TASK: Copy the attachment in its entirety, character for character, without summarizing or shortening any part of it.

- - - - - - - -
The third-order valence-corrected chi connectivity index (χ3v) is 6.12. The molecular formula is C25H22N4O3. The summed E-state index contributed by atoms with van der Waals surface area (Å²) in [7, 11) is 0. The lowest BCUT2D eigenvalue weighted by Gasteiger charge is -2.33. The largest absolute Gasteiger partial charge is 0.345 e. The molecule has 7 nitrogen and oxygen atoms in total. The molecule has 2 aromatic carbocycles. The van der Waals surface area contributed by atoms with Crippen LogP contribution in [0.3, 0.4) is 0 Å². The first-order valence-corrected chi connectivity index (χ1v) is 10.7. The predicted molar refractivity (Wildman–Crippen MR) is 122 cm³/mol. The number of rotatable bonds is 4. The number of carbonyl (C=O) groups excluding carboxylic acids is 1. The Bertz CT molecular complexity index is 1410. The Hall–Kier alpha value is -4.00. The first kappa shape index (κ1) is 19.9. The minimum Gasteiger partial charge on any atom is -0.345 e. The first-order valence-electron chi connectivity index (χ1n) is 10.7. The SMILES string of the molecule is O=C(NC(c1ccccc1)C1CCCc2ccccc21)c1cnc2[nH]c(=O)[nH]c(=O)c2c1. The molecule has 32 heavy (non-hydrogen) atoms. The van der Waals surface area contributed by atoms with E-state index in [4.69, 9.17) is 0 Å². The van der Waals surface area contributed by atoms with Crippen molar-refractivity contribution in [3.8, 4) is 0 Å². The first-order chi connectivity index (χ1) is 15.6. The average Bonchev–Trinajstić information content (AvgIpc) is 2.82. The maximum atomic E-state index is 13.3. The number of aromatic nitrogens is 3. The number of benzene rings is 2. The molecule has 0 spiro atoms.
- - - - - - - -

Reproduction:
The third-order valence-corrected chi connectivity index (χ3v) is 6.12. The molecular formula is C25H22N4O3. The summed E-state index contributed by atoms with van der Waals surface area (Å²) in [7, 11) is 0. The lowest BCUT2D eigenvalue weighted by Gasteiger charge is -2.33. The largest absolute Gasteiger partial charge is 0.345 e. The molecule has 7 nitrogen and oxygen atoms in total. The molecule has 2 aromatic carbocycles. The van der Waals surface area contributed by atoms with Crippen LogP contribution in [0.3, 0.4) is 0 Å². The first-order valence-corrected chi connectivity index (χ1v) is 10.7. The predicted molar refractivity (Wildman–Crippen MR) is 122 cm³/mol. The number of rotatable bonds is 4. The number of carbonyl (C=O) groups excluding carboxylic acids is 1. The Bertz CT molecular complexity index is 1410. The Hall–Kier alpha value is -4.00. The first kappa shape index (κ1) is 19.9. The minimum Gasteiger partial charge on any atom is -0.345 e. The first-order valence-electron chi connectivity index (χ1n) is 10.7. The SMILES string of the molecule is O=C(NC(c1ccccc1)C1CCCc2ccccc21)c1cnc2[nH]c(=O)[nH]c(=O)c2c1. The molecule has 32 heavy (non-hydrogen) atoms. The van der Waals surface area contributed by atoms with E-state index in [4.69, 9.17) is 0 Å². The van der Waals surface area contributed by atoms with Crippen molar-refractivity contribution in [3.8, 4) is 0 Å². The first-order chi connectivity index (χ1) is 15.6. The average Bonchev–Trinajstić information content (AvgIpc) is 2.82. The maximum atomic E-state index is 13.3. The number of aromatic nitrogens is 3. The number of benzene rings is 2. The molecule has 0 spiro atoms.